The first-ever football (soccer) World Cup in Africa be will hosted by
South Africa in 2010. As a tune-up for football's premier event, South
Africa is staging the eight-team Confederations Cup. It features the
champions of the six confederations - Spain, Brazil, United States,
Iraq, Egypt and New Zealand - plus World Cup champion Italy and host
South Africa. It is giving the host nation a chance to test its
readiness for next year's World Cup. Sepp Blatter, president of the
International Football Federation (FIFA), met with the media in
Pretoria after the first two rounds of games to assess the tournament.
There is no doubt that FIFA president Sepp Blatter is disappointed by the number of spectators in the stands to watch some of the world's best players and teams at this Confederations Cup. While the opening match last Sunday in Johannesburg between host South Africa and Iraq was close to a sell-out, many seats have gone empty for games in Pretoria, Rustenburg and Bloemfontain.
When asked if FIFA might give away free tickets to help fill the stadiums, Blatter said while it is not a principle to give tickets away, FIFA does offer them to those unable to purchase them. He added having many empty seats should not be an issue for the 2010 World Cup.
"Next year you will not have this problem, because we expect up to 450,000 or 500,000 visitors from the different countries in the world, and the ticket sales for next year's World Cup are already on a good scale," Blatter said.
Though the stadiums have not been filled for this Confederations Cup, you would not know it from the noise at the venues, which has been consistently loud throughout every match. That's because of the blaring chorus of vuvuzelas, which are plastic horns.
Sepp Blatter says, at least for now, there are no plans to ban them.
"I know that television companies have been a little bit worried. They have been criticizing these special sounds because they are overlapping their normal commentators sound," Blatter said. "This is a technical matter. It's not up to FIFA to go and say, 'Stop now. Don't make any noise in a football match.' I can not say that."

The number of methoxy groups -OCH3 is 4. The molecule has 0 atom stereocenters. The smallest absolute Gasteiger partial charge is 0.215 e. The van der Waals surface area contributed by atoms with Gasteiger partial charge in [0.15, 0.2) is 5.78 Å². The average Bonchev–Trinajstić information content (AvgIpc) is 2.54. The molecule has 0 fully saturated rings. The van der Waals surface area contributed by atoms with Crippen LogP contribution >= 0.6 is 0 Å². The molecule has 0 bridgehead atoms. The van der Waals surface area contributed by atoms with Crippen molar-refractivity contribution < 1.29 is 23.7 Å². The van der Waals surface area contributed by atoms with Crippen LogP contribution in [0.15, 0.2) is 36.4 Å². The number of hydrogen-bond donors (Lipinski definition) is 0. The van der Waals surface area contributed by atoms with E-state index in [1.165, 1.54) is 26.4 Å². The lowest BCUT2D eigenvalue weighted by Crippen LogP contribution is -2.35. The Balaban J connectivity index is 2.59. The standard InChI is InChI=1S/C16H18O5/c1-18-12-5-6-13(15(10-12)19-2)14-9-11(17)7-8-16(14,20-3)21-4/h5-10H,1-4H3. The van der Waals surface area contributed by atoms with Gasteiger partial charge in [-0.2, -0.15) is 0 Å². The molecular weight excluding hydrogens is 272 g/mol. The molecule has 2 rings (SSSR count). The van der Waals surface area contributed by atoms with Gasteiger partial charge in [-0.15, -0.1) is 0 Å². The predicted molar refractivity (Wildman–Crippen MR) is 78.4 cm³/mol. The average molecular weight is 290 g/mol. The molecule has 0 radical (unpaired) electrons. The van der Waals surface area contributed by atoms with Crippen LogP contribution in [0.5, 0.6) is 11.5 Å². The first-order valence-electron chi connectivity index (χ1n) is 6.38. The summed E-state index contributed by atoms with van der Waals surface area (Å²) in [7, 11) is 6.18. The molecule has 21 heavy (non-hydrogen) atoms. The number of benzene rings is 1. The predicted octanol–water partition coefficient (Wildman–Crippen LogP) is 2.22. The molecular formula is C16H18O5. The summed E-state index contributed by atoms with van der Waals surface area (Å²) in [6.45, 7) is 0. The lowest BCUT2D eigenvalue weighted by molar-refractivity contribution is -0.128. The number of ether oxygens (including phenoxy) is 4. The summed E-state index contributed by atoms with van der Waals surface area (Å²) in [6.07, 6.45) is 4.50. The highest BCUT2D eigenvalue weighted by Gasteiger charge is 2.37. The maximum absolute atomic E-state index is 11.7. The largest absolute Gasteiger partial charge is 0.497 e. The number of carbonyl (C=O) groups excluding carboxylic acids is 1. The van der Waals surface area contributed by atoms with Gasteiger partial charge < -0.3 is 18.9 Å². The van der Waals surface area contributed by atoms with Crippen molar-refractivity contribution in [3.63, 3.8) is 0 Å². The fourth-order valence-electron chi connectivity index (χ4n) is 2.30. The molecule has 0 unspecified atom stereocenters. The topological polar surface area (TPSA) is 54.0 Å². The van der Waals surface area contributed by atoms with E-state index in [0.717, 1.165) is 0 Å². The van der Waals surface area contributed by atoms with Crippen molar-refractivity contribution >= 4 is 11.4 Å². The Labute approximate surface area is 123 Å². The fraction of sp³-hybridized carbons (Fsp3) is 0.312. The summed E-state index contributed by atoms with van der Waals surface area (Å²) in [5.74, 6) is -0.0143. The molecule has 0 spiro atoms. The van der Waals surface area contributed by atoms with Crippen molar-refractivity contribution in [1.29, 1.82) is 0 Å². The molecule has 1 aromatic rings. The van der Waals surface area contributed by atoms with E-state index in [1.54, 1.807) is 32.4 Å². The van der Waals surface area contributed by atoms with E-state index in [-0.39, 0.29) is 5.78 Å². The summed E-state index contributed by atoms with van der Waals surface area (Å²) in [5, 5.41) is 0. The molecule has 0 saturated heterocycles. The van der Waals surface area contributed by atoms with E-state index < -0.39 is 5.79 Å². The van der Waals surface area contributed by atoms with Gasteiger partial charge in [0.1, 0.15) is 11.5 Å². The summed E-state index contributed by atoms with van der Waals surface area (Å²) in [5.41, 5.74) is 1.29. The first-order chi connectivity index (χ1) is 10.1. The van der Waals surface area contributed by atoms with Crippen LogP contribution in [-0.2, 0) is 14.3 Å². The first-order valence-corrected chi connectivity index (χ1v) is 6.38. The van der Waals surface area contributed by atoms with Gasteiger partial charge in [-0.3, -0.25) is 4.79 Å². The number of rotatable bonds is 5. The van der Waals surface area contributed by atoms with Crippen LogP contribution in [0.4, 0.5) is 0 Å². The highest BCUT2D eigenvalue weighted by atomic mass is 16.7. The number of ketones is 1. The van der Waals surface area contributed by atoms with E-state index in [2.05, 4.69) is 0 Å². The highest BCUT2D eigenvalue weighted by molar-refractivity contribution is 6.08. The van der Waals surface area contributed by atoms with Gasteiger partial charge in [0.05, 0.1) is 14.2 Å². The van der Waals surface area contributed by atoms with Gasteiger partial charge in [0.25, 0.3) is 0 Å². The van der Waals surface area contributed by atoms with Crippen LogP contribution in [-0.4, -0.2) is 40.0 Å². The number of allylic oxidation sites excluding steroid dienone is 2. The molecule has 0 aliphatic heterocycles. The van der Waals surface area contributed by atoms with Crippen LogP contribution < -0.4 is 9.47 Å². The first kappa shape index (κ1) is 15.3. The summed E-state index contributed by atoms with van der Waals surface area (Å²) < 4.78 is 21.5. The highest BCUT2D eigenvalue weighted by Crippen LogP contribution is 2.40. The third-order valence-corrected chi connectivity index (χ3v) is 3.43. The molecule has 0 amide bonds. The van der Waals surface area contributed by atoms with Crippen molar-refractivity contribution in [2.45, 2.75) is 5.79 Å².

Traffic delays fans
Many fans have been delayed getting to their seats in time for the kickoffs because of traffic and road conditions. Blatter himself experienced some delays en route to the Brazil-United States match.
"You know the traffic problem we have is because they are preparing the roads, so they have all the traffic practically on one lane because they are working for the World Cup," he said. "And I'm sure these problems will be, must be, solved, because during the World Cup there will be more traffic than there is now."
Kudos to FIFA
Blatter said all of the eight teams have, so far, complimented the organizers on a well-run Confederations Cup.
"On the other side, I have to say also visiting the stadia, visiting the cities, before going to the stadia, the general ambiance is very good," Blatter said. "And football, the World Cup - unfortunately they want to call it soccer here, I don't know why; soccer because here is rugby at football stadiums, not soccer ones - so we are satisfied."
Finally, Sepp Blatter is confident that South Africa will be able to have a competitive team by the 2010 World Cup.
"One year they have for the preparation for the team to mature, then I can assure you that this team will be a very good team next year in the World Cup," Blatter said.
Blatter added that it is always good when a host nation progresses far in the tournament to help maintain interest among the home spectators. But he said it also helps if the quality is good among all of the participating teams.